BROOKSVILLE — Compliments outnumbered complaints, general manager Sandra Nicholson said, as the 62nd edition of the Hernando County Fair and Youth Livestock Show drew to a close Saturday.
Top marks went to the move of entertainment from an outdoor tent to the air-conditioned auditorium during the nine-day fair. Both performers and fairgoers praised the relocation, Nicholson said.
While some visitors voiced a desire for a top-name musical act, Nicholson said, hit entertainers in the past have failed to draw big enough crowds to pay their way. On the other hand, the lesser-known acts at this year's fair did well, she said.
"We had a lot of local people getting more gigs," Nicholson said.
The agricultural areas on the grounds also attracted good crowds, she said.
"A lot of people were in the barns," she said. "Everybody wants to see the big animals."
The dairy cattle show, in its second year, gave adults an opportunity to show their youngsters where milk comes from. And in the swine barn, eyes opened wide as people saw the source of bacon and pork chops, grown to as much as 365 pounds. Steaks on the hoof crossed the scale at up to 1,350 pounds, though 4-H Club and FFA producers could point out that a steer holds a lot more hamburger than porterhouse.
Fair vice president and livestock manager Tammy Fincher said arena stands were packed for the swine competition, greased pig contest and sheep riding for kids.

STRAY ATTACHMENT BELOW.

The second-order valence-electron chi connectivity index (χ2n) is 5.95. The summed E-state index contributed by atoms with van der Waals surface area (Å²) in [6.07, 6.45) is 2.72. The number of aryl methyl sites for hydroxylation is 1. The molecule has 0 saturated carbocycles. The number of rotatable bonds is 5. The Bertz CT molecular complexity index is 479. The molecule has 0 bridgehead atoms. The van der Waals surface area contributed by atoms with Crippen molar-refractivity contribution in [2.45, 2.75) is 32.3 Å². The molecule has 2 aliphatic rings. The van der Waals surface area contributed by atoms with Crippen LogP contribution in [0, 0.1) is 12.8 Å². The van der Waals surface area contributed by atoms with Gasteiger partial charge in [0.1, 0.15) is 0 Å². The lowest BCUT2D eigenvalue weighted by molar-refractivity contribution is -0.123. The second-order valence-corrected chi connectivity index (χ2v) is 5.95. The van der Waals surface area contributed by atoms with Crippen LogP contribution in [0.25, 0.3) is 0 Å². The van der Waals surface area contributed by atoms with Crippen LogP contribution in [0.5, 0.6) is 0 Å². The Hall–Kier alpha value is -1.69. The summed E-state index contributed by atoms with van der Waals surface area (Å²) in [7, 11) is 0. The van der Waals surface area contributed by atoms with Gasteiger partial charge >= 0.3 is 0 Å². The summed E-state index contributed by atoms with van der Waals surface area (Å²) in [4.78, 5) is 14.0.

Traffic through the exhibit buildings was greater this year, Nicholson said. Family living entries —- needlework, kitchen products, arts and crafts — were relocated to the Jackson Building, "which just feels homier," she said.
A few worrisome glitches occurred — a water line break, a transformer fire — but were quickly repaired. Complaints mostly concerned vendor competition and personal issues, Nicholson said.
The beauty pageant failed to come off when the professional stager did not show up. And an insufficient number of volunteers were lined up to handle admissions and other chores. Requests for volunteers simply hadn't gone out, Nicholson lamented.
On the other hand, she said the fair's first weekend — featuring a truck and tractor pull, Tommie Turvey's trained horse show and Sunday's unlimited midway rides for $15 — was one of the biggest weekends in her 10 years on the fair board.
The tallying of attendance and consideration of improvements for the 2014 fair will get under way this week, Nicholson said.
Beth Gray can be contacted at firstname.lastname@example.org.